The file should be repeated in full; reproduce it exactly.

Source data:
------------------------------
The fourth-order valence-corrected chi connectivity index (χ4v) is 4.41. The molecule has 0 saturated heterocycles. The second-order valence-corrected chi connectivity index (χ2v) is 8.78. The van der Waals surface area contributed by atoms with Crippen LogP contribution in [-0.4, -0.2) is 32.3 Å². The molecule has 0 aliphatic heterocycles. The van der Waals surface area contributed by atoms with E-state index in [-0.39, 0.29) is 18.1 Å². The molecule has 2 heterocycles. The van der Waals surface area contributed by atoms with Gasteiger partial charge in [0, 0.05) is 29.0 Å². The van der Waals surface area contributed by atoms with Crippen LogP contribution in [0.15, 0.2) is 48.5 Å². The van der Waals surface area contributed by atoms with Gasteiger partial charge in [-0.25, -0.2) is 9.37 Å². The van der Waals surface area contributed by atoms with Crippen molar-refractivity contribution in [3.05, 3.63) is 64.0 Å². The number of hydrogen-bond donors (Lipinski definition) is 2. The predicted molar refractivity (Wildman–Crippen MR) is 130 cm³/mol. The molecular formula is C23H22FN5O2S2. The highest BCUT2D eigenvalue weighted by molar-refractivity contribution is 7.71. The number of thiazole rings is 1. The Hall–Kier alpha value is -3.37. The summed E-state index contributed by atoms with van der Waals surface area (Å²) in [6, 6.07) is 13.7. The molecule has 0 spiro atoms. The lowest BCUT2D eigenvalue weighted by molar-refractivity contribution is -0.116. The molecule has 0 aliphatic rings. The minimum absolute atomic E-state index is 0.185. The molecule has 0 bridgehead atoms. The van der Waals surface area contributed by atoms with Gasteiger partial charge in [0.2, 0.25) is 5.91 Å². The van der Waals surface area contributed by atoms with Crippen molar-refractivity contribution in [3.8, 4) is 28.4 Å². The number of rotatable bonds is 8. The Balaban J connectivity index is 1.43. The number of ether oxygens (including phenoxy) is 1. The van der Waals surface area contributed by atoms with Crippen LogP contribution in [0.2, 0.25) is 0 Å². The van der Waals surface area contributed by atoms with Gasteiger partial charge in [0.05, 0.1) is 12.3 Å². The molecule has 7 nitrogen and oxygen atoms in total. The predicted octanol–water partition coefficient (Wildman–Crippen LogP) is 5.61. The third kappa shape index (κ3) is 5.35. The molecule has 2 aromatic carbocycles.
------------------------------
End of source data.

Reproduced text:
The fourth-order valence-corrected chi connectivity index (χ4v) is 4.41. The molecule has 0 saturated heterocycles. The second-order valence-corrected chi connectivity index (χ2v) is 8.78. The van der Waals surface area contributed by atoms with Crippen LogP contribution in [-0.4, -0.2) is 32.3 Å². The molecule has 0 aliphatic heterocycles. The van der Waals surface area contributed by atoms with E-state index in [-0.39, 0.29) is 18.1 Å². The molecule has 2 heterocycles. The van der Waals surface area contributed by atoms with Gasteiger partial charge in [0, 0.05) is 29.0 Å². The van der Waals surface area contributed by atoms with Crippen LogP contribution in [0.15, 0.2) is 48.5 Å². The van der Waals surface area contributed by atoms with Gasteiger partial charge in [-0.25, -0.2) is 9.37 Å². The van der Waals surface area contributed by atoms with Crippen molar-refractivity contribution in [3.05, 3.63) is 64.0 Å². The number of hydrogen-bond donors (Lipinski definition) is 2. The predicted molar refractivity (Wildman–Crippen MR) is 130 cm³/mol. The molecular formula is C23H22FN5O2S2. The highest BCUT2D eigenvalue weighted by molar-refractivity contribution is 7.71. The number of thiazole rings is 1. The Hall–Kier alpha value is -3.37. The summed E-state index contributed by atoms with van der Waals surface area (Å²) in [6, 6.07) is 13.7. The molecule has 0 spiro atoms. The lowest BCUT2D eigenvalue weighted by molar-refractivity contribution is -0.116. The molecule has 0 aliphatic rings. The minimum absolute atomic E-state index is 0.185. The molecule has 0 bridgehead atoms. The van der Waals surface area contributed by atoms with Gasteiger partial charge in [0.2, 0.25) is 5.91 Å². The van der Waals surface area contributed by atoms with Crippen molar-refractivity contribution in [3.8, 4) is 28.4 Å². The number of rotatable bonds is 8. The Balaban J connectivity index is 1.43. The number of ether oxygens (including phenoxy) is 1. The van der Waals surface area contributed by atoms with Crippen LogP contribution in [0.2, 0.25) is 0 Å². The van der Waals surface area contributed by atoms with Gasteiger partial charge in [0.05, 0.1) is 12.3 Å². The molecule has 7 nitrogen and oxygen atoms in total. The predicted octanol–water partition coefficient (Wildman–Crippen LogP) is 5.61. The third kappa shape index (κ3) is 5.35. The molecule has 2 aromatic carbocycles.